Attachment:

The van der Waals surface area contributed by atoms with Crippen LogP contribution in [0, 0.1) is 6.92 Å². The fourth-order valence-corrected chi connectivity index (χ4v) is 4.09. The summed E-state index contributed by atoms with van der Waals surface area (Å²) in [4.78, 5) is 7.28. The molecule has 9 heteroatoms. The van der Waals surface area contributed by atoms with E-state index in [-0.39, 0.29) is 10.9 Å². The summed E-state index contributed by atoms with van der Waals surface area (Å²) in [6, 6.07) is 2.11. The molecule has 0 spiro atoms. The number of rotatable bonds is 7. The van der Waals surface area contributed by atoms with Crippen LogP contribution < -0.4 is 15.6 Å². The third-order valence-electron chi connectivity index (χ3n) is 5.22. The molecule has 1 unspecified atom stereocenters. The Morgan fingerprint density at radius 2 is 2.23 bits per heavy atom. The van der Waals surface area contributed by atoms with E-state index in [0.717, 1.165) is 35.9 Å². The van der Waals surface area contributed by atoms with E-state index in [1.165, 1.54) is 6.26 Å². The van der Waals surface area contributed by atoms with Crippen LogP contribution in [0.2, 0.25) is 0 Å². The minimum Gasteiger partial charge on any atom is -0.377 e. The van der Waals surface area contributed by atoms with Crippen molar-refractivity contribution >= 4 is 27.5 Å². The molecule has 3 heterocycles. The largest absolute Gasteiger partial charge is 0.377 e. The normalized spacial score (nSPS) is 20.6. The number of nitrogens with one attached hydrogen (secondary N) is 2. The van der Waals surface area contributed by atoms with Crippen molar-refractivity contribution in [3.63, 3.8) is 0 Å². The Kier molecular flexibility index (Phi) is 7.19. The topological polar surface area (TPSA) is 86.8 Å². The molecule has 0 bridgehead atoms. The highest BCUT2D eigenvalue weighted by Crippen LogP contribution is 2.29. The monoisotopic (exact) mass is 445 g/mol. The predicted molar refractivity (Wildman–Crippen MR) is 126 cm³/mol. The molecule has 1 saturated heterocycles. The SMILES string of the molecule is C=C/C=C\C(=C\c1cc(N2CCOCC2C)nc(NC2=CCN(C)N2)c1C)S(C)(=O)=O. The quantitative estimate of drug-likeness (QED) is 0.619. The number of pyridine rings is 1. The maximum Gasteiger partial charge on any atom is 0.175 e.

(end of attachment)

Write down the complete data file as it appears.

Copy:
The van der Waals surface area contributed by atoms with Crippen LogP contribution in [0, 0.1) is 6.92 Å². The fourth-order valence-corrected chi connectivity index (χ4v) is 4.09. The summed E-state index contributed by atoms with van der Waals surface area (Å²) in [4.78, 5) is 7.28. The molecule has 9 heteroatoms. The van der Waals surface area contributed by atoms with E-state index in [-0.39, 0.29) is 10.9 Å². The summed E-state index contributed by atoms with van der Waals surface area (Å²) in [6, 6.07) is 2.11. The molecule has 0 spiro atoms. The number of rotatable bonds is 7. The van der Waals surface area contributed by atoms with Crippen LogP contribution < -0.4 is 15.6 Å². The third-order valence-electron chi connectivity index (χ3n) is 5.22. The molecule has 1 unspecified atom stereocenters. The Morgan fingerprint density at radius 2 is 2.23 bits per heavy atom. The van der Waals surface area contributed by atoms with E-state index in [0.717, 1.165) is 35.9 Å². The van der Waals surface area contributed by atoms with E-state index in [1.165, 1.54) is 6.26 Å². The van der Waals surface area contributed by atoms with Crippen LogP contribution in [0.2, 0.25) is 0 Å². The minimum Gasteiger partial charge on any atom is -0.377 e. The van der Waals surface area contributed by atoms with Crippen molar-refractivity contribution >= 4 is 27.5 Å². The molecule has 3 heterocycles. The largest absolute Gasteiger partial charge is 0.377 e. The normalized spacial score (nSPS) is 20.6. The number of nitrogens with one attached hydrogen (secondary N) is 2. The van der Waals surface area contributed by atoms with Crippen molar-refractivity contribution in [3.63, 3.8) is 0 Å². The Kier molecular flexibility index (Phi) is 7.19. The topological polar surface area (TPSA) is 86.8 Å². The molecule has 0 bridgehead atoms. The highest BCUT2D eigenvalue weighted by Crippen LogP contribution is 2.29. The monoisotopic (exact) mass is 445 g/mol. The predicted molar refractivity (Wildman–Crippen MR) is 126 cm³/mol. The molecule has 1 saturated heterocycles. The SMILES string of the molecule is C=C/C=C\C(=C\c1cc(N2CCOCC2C)nc(NC2=CCN(C)N2)c1C)S(C)(=O)=O. The quantitative estimate of drug-likeness (QED) is 0.619. The number of pyridine rings is 1. The maximum Gasteiger partial charge on any atom is 0.175 e.